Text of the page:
Bandyopadhyay S, Austin RM, Dabbs D, et al. Adjunctive human papillomavirus DNA testing is a useful option in some clinical settings for disease risk assessment and triage of females with ASC-H Papanicolaou test results. Arch Pathol Lab Med. 2008;132:1874–1881.

Correspondence: Dr. Chengquan Zhao at zhaoc@upmc.edu
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Pathologic predictors of microsatellite instability in colorectal cancer Pathologic predictors of microsatellite instability in colorectal cancer

Identifying microsatellite unstable colorectal cancers is important not only for recognizing hereditary nonpolyposis colorectal cancer syndrome but also because microsatellite instability-high (MSI-H) colorectal cancers have a better prognosis and may respond differently to 5-fluorouracil-based chemotherapy. The authors pre-sented two nearly equivalent logistic regression models for clinical use that predict microsatellite instability based on reviewing 1,649 colorectal cancers from patients of all ages collected in a population-based case control study in northern Israel. One hundred ninety-eight of the 1,649 (12 percent) tumors demonstrated a high degree of microsatellite instability. Multivariate analysis found that more than two tumor-infiltrating lymphocyte (TIL) cells per high-powered field, lack of dirty necrosis, presence of a Crohn-like reaction, right-sided location, mucinous differentiation (mucinous or focally mucinous) and well or poor differentiation, and age younger than 50 years were independent predictors of MSI-H. The authors developed two logistic regression models that differ based only on the statistical approach used to analyze the number of TIL cells per high-powered field, for which the slightly more accurate and complex model uses the log of the total number of TIL cells. The simpler clinical model uses a cutoff of two or more TIL cells per high-powered field. The accuracy of both models is high, with an 85.4 versus 85 percent probability of correctly classifying tumors as MSI-H. By employing the simpler model, pathologists can predict the likelihood of microsatellite instability by compiling the MSI probability score from simple histologic and clinical data available during sign-out. The model shows that approximately 43 percent of colorectal cancers have an MSI probability score of one or less and therefore have little likelihood (less than three percent) of being MSI-H. The authors concluded that although this model is not perfect in predicting microsatellite instability, it could improve the efficiency of expensive diagnostic testing.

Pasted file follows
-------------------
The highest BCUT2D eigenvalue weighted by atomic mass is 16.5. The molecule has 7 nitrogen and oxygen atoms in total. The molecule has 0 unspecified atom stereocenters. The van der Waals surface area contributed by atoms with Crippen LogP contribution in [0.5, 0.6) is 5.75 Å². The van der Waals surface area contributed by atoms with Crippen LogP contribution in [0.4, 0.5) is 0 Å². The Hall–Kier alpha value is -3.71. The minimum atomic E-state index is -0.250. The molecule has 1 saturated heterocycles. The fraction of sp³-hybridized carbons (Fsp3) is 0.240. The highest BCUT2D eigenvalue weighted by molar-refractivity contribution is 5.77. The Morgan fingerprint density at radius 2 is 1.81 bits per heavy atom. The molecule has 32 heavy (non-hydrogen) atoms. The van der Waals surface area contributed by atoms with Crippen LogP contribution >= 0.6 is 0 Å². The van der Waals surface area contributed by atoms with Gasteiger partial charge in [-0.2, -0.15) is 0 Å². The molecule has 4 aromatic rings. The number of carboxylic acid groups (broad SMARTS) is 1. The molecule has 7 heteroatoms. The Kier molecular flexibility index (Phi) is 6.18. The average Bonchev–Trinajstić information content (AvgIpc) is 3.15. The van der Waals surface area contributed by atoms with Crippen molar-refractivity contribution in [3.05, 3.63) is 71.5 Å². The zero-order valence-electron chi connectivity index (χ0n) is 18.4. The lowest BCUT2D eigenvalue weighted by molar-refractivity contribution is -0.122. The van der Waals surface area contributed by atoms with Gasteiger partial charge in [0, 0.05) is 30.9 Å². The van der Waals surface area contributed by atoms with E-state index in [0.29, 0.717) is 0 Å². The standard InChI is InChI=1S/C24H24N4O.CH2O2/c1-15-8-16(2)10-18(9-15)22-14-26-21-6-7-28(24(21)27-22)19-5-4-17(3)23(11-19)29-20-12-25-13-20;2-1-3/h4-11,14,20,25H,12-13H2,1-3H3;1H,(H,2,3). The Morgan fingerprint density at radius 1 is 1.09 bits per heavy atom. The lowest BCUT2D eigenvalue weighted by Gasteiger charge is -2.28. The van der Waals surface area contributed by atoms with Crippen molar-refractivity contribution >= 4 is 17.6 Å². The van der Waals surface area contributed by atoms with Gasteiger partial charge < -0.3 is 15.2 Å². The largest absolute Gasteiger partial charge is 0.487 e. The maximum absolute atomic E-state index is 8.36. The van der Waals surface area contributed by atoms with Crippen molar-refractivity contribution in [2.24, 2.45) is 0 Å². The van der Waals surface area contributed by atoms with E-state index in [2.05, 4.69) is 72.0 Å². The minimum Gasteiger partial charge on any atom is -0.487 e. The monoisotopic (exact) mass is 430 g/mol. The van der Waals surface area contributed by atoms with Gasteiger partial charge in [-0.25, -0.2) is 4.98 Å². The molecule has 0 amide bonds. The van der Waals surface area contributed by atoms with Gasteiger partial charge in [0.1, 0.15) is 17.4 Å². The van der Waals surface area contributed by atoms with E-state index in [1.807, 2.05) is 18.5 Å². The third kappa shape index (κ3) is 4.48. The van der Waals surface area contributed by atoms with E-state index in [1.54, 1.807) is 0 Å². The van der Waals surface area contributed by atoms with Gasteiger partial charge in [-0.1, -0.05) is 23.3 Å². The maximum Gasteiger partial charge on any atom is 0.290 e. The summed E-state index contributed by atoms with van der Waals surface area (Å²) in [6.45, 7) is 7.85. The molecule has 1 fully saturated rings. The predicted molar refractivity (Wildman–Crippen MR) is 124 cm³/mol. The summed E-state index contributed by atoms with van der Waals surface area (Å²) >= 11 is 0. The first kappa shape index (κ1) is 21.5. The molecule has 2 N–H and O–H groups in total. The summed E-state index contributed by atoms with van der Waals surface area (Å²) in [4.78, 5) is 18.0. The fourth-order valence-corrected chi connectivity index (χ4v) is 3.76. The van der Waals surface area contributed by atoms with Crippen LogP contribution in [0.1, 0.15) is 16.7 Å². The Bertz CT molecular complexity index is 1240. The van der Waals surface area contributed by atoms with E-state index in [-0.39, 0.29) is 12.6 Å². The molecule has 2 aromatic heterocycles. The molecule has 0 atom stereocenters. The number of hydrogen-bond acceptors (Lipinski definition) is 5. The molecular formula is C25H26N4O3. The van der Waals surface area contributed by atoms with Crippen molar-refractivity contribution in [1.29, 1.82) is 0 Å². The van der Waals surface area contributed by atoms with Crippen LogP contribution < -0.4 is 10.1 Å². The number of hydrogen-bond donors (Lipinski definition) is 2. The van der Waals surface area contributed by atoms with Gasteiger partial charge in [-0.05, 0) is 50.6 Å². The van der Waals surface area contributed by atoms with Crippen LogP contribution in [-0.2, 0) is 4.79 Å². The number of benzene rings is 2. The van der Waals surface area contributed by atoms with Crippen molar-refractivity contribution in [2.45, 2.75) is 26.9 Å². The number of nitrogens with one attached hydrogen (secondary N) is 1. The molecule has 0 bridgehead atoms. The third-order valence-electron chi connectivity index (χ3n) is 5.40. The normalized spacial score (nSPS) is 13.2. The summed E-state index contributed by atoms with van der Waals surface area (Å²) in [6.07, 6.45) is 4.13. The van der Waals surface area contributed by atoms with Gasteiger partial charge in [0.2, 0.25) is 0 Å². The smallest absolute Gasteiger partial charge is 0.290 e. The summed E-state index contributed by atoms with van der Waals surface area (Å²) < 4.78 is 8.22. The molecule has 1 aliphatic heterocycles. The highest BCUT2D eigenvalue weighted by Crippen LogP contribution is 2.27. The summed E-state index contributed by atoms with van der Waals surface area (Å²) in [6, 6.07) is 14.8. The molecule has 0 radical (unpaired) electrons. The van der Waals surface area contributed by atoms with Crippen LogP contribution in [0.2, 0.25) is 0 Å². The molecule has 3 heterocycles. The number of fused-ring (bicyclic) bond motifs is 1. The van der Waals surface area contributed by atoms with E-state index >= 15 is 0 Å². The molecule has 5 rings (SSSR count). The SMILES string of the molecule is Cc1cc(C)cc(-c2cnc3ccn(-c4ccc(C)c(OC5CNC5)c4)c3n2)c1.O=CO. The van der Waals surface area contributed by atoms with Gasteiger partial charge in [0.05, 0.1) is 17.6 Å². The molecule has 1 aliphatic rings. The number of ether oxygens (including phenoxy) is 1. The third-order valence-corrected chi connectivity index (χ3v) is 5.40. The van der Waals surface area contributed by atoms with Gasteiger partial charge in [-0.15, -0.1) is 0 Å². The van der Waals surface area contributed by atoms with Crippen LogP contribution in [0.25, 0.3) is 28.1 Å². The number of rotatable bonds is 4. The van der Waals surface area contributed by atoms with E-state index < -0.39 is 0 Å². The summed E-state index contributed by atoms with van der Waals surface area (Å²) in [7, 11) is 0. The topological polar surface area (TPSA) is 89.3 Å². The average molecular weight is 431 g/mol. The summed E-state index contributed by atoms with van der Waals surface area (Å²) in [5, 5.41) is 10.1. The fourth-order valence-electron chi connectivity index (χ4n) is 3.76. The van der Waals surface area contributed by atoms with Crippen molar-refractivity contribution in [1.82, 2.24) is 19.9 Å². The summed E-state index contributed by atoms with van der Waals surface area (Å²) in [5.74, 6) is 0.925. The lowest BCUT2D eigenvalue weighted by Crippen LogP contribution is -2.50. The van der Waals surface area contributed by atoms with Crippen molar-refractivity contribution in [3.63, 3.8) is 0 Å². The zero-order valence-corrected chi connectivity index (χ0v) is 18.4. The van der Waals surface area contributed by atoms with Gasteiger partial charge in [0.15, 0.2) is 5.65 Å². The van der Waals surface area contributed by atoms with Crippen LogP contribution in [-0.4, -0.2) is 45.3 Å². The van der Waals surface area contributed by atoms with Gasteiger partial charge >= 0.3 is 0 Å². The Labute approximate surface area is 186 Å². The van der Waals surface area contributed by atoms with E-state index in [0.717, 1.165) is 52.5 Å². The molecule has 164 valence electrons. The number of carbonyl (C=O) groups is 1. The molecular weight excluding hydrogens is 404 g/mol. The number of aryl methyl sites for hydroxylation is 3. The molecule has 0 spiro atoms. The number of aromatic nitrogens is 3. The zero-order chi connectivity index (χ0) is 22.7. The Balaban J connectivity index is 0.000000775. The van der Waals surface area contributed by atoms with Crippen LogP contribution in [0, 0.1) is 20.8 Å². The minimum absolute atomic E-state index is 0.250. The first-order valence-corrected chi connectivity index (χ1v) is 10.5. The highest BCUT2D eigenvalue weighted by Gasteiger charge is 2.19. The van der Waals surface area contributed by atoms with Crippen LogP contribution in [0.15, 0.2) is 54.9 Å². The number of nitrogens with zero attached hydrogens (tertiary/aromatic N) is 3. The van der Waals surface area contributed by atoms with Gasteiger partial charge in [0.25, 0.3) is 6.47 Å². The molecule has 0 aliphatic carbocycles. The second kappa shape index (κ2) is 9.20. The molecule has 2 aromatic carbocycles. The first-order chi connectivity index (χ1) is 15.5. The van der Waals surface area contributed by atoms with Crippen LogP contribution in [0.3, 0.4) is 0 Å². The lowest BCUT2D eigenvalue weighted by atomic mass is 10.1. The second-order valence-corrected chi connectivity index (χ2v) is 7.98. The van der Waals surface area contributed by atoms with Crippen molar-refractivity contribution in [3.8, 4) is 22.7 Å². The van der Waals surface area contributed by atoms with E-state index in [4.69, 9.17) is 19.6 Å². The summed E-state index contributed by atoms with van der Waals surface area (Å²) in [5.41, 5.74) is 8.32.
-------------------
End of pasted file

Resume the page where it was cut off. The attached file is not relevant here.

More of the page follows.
Greenson JK, Huang SC, Herron C, et al. Pathologic predictors of microsatellite instability in colorectal cancer. Am J Surg Pathol. 2009;33:126–133.

Correspondence: Dr. Joel K. Greenson at facjkgmd@umich.edu
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Diagnosing epithelial mesothelioma using tree-based regression analysis 
and minimal antibodies
Diagnosing epithelial mesothelioma using tree-based regression analysis and minimal antibodies

Immunohistochemistry with panels of antibodies is a standard procedure to distinguish between malignant mesothelioma and metastatic adenocarci-noma. However, most studies assess only the sensitivity and specificity for single antibodies, even when an antibody panel is recommended. The authors conducted a study of a novel statistical approach to identify a minimal panel of antibodies that would distinguish between malignant mesothelioma and metastatic adenocarcinoma in the majority of cases. They investigated 200 consecutive cases of pleural malignancy (173 pleural mesothelio-mas of epithelial type and 27 cases of secondary adenocarcinoma) using a standard panel of 12 antibodies, including CAM5.2, CK 5/6, calretinin, HBME-1, thrombomodulin, WT1, EMA, CEA, CD15, B72.3, BG8, and TTF-1. They applied regression and classification tree-based methods to select the best combination of markers. The modeling procedures used employ successive, hierarchical predictions computed for individual cases to sort them into homogeneous classes. The authors found that labeling for calretinin and lack of labeling for BG8 were sufficient for definite correlation with a diagnosis of malignant mesothelioma. CD15 provided additional differentiating information in some cases. The authors concluded that a panel of three antibodies was sufficient in most cases to diagnose or exclude epithelial mesothelioma. Calretinin exhibits the strongest correlative power of the antibodies tested.

Klebe S, Nurminen M, Leigh J, et al. Diagnosis of epithelial mesothelioma using tree-based regression analysis and a minimal panel of antibodies. Pathology. 2009;41:140–148.

Correspondence: Sonja Klebe at sonja.klebe@health.sa.gov.au
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Significance of IGF2BP3 as a biomarker in ovarian clear-cell carcinoma Significance of IGF2BP3 as a biomarker in ovarian clear-cell carcinoma